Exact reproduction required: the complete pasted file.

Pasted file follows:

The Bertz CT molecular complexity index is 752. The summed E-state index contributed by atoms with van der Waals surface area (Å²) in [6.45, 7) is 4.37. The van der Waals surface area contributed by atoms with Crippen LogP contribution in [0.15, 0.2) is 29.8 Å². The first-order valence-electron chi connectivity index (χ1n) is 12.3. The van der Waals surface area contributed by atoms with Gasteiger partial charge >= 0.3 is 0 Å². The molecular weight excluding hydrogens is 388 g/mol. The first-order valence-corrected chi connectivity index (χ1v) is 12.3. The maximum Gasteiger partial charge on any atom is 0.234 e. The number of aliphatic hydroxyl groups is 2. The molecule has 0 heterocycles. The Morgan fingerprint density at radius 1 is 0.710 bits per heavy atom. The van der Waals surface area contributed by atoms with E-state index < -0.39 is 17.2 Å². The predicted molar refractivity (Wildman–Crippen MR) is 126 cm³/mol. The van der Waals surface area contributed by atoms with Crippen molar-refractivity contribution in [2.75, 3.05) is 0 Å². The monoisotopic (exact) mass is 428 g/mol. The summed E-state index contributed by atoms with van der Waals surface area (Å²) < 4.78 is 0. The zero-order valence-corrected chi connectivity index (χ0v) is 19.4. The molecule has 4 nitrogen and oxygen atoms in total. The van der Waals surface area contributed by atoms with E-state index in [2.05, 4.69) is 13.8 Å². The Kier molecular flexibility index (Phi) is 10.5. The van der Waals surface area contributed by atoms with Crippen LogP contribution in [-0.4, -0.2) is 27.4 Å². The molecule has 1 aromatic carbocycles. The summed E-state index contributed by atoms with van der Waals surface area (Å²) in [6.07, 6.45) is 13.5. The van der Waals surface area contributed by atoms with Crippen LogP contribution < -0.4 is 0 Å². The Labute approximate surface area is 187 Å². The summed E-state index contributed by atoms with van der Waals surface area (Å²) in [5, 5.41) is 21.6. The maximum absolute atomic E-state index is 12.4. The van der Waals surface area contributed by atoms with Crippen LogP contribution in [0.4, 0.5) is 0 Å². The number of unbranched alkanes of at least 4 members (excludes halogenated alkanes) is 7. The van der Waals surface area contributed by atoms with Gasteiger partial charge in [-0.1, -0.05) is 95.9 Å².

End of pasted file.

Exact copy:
The Bertz CT molecular complexity index is 752. The summed E-state index contributed by atoms with van der Waals surface area (Å²) in [6.45, 7) is 4.37. The van der Waals surface area contributed by atoms with Crippen LogP contribution in [0.15, 0.2) is 29.8 Å². The first-order valence-electron chi connectivity index (χ1n) is 12.3. The van der Waals surface area contributed by atoms with Gasteiger partial charge >= 0.3 is 0 Å². The molecular weight excluding hydrogens is 388 g/mol. The first-order valence-corrected chi connectivity index (χ1v) is 12.3. The maximum Gasteiger partial charge on any atom is 0.234 e. The number of aliphatic hydroxyl groups is 2. The molecule has 0 heterocycles. The Morgan fingerprint density at radius 1 is 0.710 bits per heavy atom. The van der Waals surface area contributed by atoms with E-state index < -0.39 is 17.2 Å². The predicted molar refractivity (Wildman–Crippen MR) is 126 cm³/mol. The van der Waals surface area contributed by atoms with Crippen molar-refractivity contribution in [2.75, 3.05) is 0 Å². The monoisotopic (exact) mass is 428 g/mol. The summed E-state index contributed by atoms with van der Waals surface area (Å²) < 4.78 is 0. The zero-order valence-corrected chi connectivity index (χ0v) is 19.4. The molecule has 4 nitrogen and oxygen atoms in total. The van der Waals surface area contributed by atoms with E-state index in [2.05, 4.69) is 13.8 Å². The Kier molecular flexibility index (Phi) is 10.5. The van der Waals surface area contributed by atoms with Crippen LogP contribution in [-0.4, -0.2) is 27.4 Å². The molecule has 1 aromatic carbocycles. The summed E-state index contributed by atoms with van der Waals surface area (Å²) in [6.07, 6.45) is 13.5. The van der Waals surface area contributed by atoms with Crippen LogP contribution < -0.4 is 0 Å². The Labute approximate surface area is 187 Å². The summed E-state index contributed by atoms with van der Waals surface area (Å²) in [5, 5.41) is 21.6. The maximum absolute atomic E-state index is 12.4. The van der Waals surface area contributed by atoms with Crippen LogP contribution in [0.4, 0.5) is 0 Å². The number of unbranched alkanes of at least 4 members (excludes halogenated alkanes) is 7. The van der Waals surface area contributed by atoms with Gasteiger partial charge in [-0.1, -0.05) is 95.9 Å².